Melk, Austria
Melk, Austria / iStock / julof90
1 of 1

Melk, Austria

Our Review
Deal Expert / Travel Blogger

Melk, a small town of just 5,000 people, is one of the most visited villages in northern Austria thanks to its famous Benedictine abbey. It is especially scenic to arrive at the quaint town by boat — passengers on river cruises sailing along the Danube can see the imposing abbey from miles away.

What We Love

The Cruise In: The sail through the Wachau Valley is some of the most scenic cruising you’ll experience on the Danube. The river cuts a rocky valley in the 24-mile stretch between Krems and Melk. Vineyards, small towns, and castle ruins dot the landscape. Our advice: Make sure you grab a spot on your ship’s top deck to take it all in.

Best Known For

Melk Abbey: The massive abbey sits prominently on a stone outcrop high above the Danube. Originally built in the 11th century, the abbey was destroyed by fire and rebuilt in the current 18th-century Baroque style. If you’re lucky enough to be there in the early evening, don’t miss the sunset from the balcony outside of the library over the valley below. The pièce de résistance is the abbey’s impressive marble and gold-leaf adorned church and its grand pipe organ. However, our favorite part is the library, which holds approximately 100,000 volumes. Fun fact: Scholars can still use the library for research.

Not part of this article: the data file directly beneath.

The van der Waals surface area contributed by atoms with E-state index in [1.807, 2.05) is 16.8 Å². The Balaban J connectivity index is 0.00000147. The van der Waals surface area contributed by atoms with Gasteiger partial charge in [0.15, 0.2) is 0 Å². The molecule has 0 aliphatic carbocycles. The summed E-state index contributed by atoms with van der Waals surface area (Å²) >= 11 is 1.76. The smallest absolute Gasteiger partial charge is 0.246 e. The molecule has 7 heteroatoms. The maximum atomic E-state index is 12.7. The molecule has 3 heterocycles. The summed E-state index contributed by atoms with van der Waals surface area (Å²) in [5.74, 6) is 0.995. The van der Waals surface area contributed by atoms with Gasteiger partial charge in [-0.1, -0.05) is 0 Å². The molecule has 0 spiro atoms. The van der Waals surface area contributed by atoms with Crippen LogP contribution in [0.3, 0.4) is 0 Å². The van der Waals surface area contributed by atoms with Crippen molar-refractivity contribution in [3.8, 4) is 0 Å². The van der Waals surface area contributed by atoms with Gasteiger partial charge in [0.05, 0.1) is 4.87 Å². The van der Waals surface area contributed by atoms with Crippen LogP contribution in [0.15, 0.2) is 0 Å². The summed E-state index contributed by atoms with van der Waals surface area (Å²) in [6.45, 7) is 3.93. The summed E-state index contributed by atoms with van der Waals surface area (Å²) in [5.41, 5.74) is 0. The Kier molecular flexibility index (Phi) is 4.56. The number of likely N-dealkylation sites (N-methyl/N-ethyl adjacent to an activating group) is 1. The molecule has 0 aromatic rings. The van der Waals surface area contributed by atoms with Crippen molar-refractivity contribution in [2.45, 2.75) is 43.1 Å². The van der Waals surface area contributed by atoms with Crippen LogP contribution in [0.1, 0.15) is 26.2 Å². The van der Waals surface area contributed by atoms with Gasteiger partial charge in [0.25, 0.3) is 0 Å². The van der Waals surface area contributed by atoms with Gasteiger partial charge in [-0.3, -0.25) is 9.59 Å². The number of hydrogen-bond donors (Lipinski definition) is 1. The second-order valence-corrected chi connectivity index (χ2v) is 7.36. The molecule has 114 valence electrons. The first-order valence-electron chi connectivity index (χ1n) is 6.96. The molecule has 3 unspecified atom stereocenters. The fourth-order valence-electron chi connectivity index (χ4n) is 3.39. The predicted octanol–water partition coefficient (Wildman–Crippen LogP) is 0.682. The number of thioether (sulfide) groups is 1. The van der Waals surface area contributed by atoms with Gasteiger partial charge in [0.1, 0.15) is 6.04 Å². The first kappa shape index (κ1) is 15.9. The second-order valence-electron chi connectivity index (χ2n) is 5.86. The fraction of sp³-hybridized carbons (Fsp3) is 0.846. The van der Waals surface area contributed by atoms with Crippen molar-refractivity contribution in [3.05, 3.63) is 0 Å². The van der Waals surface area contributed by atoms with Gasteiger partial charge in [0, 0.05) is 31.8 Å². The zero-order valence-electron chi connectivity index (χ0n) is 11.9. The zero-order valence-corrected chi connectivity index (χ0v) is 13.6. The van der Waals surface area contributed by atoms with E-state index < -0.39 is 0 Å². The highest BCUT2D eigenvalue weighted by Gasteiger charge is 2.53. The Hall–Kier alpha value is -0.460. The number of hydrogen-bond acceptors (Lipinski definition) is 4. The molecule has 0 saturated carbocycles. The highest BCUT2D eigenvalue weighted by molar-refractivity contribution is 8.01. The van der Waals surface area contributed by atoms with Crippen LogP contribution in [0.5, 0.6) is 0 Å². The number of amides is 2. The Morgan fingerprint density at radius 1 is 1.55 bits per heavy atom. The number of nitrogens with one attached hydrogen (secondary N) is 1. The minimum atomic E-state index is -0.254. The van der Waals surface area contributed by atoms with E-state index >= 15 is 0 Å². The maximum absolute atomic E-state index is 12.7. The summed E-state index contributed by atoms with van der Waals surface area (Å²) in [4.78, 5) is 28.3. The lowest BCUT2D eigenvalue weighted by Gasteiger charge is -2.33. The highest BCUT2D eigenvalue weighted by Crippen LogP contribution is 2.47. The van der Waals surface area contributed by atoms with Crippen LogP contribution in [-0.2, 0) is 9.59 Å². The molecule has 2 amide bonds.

Old Town: Don't just tour the abbey and get back on the ship. Instead, opt out of the return bus and stroll back through Melk's sleepy streets. Aside from wine, the Wachau Valley is also known for apricot orchards; sample apricot liquor, candies, schnapps, and jam at the shops and pick up some to bring home.

Who It's Best For

Museum Lovers: The land where Melk Abbey currently sits was once the site of a castle for the Babenbergs, Austria’s first ruling dynasty. The imperial rooms are now home to a modern museum showcasing the abbey’s past.

Religious Pilgrims: Melk Abbey also holds the relics of St. Coloman, one of the country's patron saints, and is a popular stop for Catholic pilgrims.

Don't Say We Didn't Warn You

It’s Small: Most ships stop in Melk for just a bit more than half a day, which is all you really need as it’s a pretty tiny village.

No Pictures, Please: Shutterbugs will be disappointed to learn that you can no longer take snaps inside the abbey. Photography was recently banned after too many visitors didn’t abide by the no-flash rule.

Kristen Boatright
Deal Expert / Travel Blogger